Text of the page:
The people who lived back then are real people, and were more than just the stereotypes that we are used to in popular media. In some ways, there is a resemblance to those stereotypes (of course, or why would they be called "Stereotypes"?), but the reality is much deeper and stranger than those unfamiliar with the period would think. People back then may have been more bloodthirsty and closer to the production of their food than we are today, but they dealt with many of the same problems in pollution (admittedly, more on the order of human and animal ordure and early processes to tan leather, full cloth and the blood and viscera of animal butchery), but while there was no tobacco to smoke, smoking fires gave the same diseases that smoking leads to today. Our world may be safer and a great deal less brutal and devout, but it's also less colorful.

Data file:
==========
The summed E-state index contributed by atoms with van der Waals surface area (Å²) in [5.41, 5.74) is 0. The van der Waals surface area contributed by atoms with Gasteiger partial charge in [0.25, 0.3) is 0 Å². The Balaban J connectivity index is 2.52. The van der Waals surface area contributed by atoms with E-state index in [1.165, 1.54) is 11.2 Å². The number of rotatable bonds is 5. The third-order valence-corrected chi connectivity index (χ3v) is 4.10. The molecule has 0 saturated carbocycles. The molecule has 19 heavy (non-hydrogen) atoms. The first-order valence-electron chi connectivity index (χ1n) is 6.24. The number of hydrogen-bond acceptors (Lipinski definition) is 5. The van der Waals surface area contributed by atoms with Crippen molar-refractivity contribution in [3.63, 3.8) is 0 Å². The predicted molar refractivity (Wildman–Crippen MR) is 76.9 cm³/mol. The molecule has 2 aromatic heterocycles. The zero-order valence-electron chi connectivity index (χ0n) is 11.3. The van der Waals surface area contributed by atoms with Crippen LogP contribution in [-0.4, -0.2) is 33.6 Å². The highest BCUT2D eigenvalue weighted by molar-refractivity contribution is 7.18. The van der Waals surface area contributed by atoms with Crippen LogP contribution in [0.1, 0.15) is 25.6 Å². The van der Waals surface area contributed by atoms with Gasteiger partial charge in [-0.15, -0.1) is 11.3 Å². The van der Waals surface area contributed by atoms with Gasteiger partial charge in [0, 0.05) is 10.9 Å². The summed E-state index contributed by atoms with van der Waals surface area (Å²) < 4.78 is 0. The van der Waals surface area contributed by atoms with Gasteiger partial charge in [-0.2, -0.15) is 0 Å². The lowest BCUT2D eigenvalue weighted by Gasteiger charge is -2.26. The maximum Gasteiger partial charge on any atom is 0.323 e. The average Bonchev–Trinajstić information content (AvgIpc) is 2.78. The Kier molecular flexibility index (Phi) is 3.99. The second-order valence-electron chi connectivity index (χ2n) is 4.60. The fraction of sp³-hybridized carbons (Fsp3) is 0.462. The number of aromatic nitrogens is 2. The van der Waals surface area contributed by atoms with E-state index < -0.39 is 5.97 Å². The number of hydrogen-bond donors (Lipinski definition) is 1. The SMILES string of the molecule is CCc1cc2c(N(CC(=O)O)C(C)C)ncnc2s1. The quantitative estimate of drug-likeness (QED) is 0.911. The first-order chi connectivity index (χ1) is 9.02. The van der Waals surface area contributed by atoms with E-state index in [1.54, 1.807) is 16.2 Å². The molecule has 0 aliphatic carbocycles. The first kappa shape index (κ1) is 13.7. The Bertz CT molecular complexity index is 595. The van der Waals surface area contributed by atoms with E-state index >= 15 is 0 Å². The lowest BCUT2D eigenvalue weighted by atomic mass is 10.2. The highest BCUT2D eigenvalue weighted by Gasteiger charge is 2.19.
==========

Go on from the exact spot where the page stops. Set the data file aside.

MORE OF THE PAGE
This book gives an excellent idea of what life back then was really like, in a broader picture than other books like "A Distant Mirror" by Tuchman. But it also covers more topics than that same book, including fashion, and leaves out more of the politics and wars, though the effects of both are mentioned. I liked this book, and I'd like to see others like this covering different time periods- perhaps the so-called "Dark Ages" and the Renaissance. As an overview of England and English society, manners, customs, dress and interests, this book excels. Highly recommended.